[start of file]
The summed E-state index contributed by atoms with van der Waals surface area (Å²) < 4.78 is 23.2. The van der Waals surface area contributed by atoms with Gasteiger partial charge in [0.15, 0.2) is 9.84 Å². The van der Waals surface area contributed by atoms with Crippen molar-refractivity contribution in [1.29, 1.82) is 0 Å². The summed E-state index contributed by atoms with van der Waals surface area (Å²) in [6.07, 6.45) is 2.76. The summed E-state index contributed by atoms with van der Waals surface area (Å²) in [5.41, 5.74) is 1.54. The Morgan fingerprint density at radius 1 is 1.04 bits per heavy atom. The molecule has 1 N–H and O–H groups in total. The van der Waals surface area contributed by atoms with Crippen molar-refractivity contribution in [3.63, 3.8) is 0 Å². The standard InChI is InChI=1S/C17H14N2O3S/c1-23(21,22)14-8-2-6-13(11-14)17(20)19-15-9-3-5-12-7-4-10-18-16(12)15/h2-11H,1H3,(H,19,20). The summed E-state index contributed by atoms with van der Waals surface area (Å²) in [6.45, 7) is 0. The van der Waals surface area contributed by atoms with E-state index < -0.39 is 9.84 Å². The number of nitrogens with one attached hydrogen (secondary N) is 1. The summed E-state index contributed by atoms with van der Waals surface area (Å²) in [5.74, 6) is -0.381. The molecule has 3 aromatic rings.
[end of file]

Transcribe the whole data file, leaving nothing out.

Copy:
The summed E-state index contributed by atoms with van der Waals surface area (Å²) < 4.78 is 23.2. The van der Waals surface area contributed by atoms with Gasteiger partial charge in [0.15, 0.2) is 9.84 Å². The van der Waals surface area contributed by atoms with Crippen molar-refractivity contribution in [1.29, 1.82) is 0 Å². The summed E-state index contributed by atoms with van der Waals surface area (Å²) in [6.07, 6.45) is 2.76. The summed E-state index contributed by atoms with van der Waals surface area (Å²) in [5.41, 5.74) is 1.54. The Morgan fingerprint density at radius 1 is 1.04 bits per heavy atom. The molecule has 1 N–H and O–H groups in total. The van der Waals surface area contributed by atoms with Crippen molar-refractivity contribution in [3.63, 3.8) is 0 Å². The standard InChI is InChI=1S/C17H14N2O3S/c1-23(21,22)14-8-2-6-13(11-14)17(20)19-15-9-3-5-12-7-4-10-18-16(12)15/h2-11H,1H3,(H,19,20). The summed E-state index contributed by atoms with van der Waals surface area (Å²) in [6.45, 7) is 0. The van der Waals surface area contributed by atoms with E-state index < -0.39 is 9.84 Å². The number of nitrogens with one attached hydrogen (secondary N) is 1. The summed E-state index contributed by atoms with van der Waals surface area (Å²) in [5.74, 6) is -0.381. The molecule has 3 aromatic rings.